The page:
Anne stood against the bridge railing and looked out over the street stretching from underneath it. The street ran next to the river and except for the occasional motorcycle or scooter it was empty. “I used to come by this road everyday,” she said. “I rode on the back of my dad’s motorcycle. He made me wear this big orange helmet back then. He used to always wear the same leather jacket. It smelled nasty, like the air around a construction site, but I can still remember it.”
I wiping my glasses and put them back on. “What kind of motorcycle was it?” I said.
“I don’t know. Yamaha. Something like that. He spent more time with it than all of us.”
“Did he look like one of those gangsters from ’80s HK movies, like Andy Lau?”
“Come on. We’re talking about my dad. N-O.”
“I wasn’t serious.”
The sun was setting over the area. It covered everything it found in gold. The streets, the people waiting at the crosswalk, the lazy storefronts, the idle cars parked on the sidewalk—the surface of the river shined as we made our way across it. It was the kind of light that made nostalgia feel natural and every memory that was recalled was recalled with both fondness for its happening and regret for its passing. Being sentimental was acceptable in this kind of light.
“You never tell me about your childhood,” I said.
“Yeah. About eating roadside flowers and stealing Disney watches.”
“There’s not much else besides that. I studied all the time. How about that.”
“It’s the truth.”
We turned left at an alley where we knew of a good cafe with good coffee. It was part of the reason we had come all the way out here. Two and a half weekends left before we’d be back doing the airport routine. I wanted more relaxing times.
Anne was getting sleepy. I could see the signs and it was only a matter of time before she would complain about it. She never got enough even when she did get enough. Her shoulders slouched now and the heels of her Birkenstocks didn’t even get off the floor. When we went home, a cab would be a good idea. “You look terrible babe. Do you need me to carry you? Because I will you know.”
We found the place and sat down inside the foyer at the center of the cafe. For a weekend, it was not too crowded. Some Westerners played Scrabble and board games at the tables around us. I was getting kind of hungry but it was four o’clock already. I’d get a glass of wine later after the caffeine.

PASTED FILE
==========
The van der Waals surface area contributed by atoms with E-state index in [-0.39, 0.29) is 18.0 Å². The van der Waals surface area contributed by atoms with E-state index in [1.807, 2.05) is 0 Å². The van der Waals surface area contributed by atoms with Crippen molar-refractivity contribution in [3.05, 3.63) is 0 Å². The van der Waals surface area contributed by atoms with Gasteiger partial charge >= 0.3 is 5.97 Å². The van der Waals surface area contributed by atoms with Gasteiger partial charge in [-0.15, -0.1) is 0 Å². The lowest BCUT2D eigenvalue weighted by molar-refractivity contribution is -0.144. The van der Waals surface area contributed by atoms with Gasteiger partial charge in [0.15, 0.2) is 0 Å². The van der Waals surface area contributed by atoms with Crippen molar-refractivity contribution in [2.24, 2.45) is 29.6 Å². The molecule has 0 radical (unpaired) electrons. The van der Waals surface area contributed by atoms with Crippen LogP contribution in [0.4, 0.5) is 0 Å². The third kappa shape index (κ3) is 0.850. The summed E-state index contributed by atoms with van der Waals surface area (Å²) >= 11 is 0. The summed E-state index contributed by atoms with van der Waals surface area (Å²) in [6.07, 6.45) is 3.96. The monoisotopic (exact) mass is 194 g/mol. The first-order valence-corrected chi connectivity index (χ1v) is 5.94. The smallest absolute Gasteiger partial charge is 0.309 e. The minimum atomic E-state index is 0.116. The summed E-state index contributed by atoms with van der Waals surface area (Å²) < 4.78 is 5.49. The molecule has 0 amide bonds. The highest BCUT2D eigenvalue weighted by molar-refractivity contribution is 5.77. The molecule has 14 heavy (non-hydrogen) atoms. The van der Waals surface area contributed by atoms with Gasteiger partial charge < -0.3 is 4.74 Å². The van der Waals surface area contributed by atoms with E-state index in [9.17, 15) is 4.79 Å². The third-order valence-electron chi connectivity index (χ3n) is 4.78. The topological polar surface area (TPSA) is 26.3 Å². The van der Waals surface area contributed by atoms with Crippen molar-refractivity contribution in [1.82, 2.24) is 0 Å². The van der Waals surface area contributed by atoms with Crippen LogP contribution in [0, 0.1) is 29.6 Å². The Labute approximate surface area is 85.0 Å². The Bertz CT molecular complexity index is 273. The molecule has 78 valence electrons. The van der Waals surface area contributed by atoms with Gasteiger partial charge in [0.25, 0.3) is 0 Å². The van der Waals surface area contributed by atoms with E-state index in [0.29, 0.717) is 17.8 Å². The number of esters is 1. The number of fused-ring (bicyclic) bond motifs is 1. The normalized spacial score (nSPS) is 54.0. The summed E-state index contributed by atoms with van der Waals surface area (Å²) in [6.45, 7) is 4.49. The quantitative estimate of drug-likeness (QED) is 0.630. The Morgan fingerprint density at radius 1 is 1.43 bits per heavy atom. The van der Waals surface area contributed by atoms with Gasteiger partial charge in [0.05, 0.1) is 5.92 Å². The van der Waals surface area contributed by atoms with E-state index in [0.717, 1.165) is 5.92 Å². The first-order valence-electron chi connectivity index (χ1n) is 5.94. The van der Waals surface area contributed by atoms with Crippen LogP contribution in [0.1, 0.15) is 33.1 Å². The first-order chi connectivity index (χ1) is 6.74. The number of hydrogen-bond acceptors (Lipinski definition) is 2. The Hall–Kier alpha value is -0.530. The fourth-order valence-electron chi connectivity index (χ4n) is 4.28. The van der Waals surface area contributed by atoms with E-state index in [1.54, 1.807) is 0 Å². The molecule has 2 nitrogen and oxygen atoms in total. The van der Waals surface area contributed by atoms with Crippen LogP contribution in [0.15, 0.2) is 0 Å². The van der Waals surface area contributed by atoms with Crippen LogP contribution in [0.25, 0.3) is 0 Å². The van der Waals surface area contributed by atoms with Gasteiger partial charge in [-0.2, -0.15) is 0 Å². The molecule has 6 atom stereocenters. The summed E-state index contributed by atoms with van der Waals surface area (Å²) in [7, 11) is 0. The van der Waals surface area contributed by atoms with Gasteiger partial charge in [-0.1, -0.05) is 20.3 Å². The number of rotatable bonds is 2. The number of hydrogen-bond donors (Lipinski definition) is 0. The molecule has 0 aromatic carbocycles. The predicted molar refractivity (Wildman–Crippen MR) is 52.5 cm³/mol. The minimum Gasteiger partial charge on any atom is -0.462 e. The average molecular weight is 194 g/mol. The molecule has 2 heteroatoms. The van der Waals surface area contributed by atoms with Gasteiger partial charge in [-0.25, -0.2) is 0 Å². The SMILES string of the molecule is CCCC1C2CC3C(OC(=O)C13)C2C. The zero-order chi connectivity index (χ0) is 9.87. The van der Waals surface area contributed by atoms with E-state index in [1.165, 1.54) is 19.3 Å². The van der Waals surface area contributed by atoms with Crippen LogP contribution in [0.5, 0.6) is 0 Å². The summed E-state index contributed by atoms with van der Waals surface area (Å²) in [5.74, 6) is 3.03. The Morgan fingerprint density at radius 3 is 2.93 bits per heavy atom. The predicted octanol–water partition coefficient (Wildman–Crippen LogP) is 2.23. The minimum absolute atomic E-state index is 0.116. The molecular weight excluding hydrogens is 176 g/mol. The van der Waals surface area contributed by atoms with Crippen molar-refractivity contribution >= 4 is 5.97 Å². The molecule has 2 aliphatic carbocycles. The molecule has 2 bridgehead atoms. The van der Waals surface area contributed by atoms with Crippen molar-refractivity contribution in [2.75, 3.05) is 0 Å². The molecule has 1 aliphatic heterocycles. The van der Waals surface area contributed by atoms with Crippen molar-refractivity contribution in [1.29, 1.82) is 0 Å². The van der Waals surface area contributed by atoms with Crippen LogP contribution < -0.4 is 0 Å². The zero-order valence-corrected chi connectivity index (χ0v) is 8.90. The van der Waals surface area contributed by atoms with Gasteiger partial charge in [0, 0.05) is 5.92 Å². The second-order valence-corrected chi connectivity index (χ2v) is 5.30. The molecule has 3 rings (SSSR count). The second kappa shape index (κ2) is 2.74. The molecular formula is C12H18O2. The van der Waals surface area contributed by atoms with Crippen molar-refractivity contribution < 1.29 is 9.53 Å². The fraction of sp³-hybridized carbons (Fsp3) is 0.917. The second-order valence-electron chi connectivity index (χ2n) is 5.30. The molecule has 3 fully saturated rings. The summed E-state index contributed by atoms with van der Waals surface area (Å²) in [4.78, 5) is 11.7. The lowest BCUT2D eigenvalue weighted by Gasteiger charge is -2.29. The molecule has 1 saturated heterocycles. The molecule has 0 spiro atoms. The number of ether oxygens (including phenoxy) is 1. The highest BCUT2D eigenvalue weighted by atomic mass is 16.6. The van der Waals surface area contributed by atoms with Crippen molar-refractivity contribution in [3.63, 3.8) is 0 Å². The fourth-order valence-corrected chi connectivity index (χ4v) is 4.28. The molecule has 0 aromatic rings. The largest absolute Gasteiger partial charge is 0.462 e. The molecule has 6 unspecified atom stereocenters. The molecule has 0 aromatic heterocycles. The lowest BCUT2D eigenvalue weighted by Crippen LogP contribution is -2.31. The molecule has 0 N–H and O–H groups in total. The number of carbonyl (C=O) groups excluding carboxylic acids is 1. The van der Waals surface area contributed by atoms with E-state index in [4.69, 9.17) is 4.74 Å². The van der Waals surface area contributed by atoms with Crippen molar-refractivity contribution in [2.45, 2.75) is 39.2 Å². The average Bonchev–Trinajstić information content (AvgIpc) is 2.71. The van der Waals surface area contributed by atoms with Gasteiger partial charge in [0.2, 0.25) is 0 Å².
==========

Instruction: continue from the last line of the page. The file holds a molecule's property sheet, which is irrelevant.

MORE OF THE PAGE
“How’s your family doing? You should call them sometime,” Anne said.
“They’re good. I talked to my mom the first week. Nothing much has changed. She told me I should see them when I get back from Beijing.”
“We’ll see. It’s a long drive. I’ll need to get some income when I’m back in the States.”
A cat strolled closed to our table and looped itself through my legs. It shed fur all over the sides of my black jeans and stood there with its rear end pointed at my shins.
“It likes you. When cats show you their backside it means they like you.”
“Are you sure?” I reached down and scratched the underside of its neck, just under the collar. “You know you like that.” It closed its eyes and swung its tail in a spasmodic kind of motion, then went on its way to another table. It was chubby with pale orange streaks along its back and had a flattened face. Rich kids.
"What about your parents? Do you think we’ll be able to see them on this trip?”
“I want to. But we have to either fly or take the train there. We barely have enough time. I’ve got class during the week and the only time we can spend time together is these weekends. I don’t want to even think about how many are left.”
“It’s too bad. I wanted to see your dad’s motorcycle if he still has it.”
“That thing? He sold it a long time ago.”
“Knowing what I know about your dad, I’m surprised.”
“No choice. It broke down.” Anne added some more cream into her coffee. “What do you mean ‘knowing what I know about your dad’?”
“I mean, since he seems like the kind of man who spends more time with things than you guys, he’s probably stubborn to a fault.”
“I suppose. But you’re wrong about him. You know what he did after that?”
“He bought bicycles for all three of us.”
The orange cat strolled towards for the second time but I ignored it. I was thinking about what it felt like to ride a bicycle. Just normal riding with nowhere to go, even if only for a loop around the block. Beijing was full of bikes but none of them belonged to me. If I had one I’d loop at least one of the ring roads.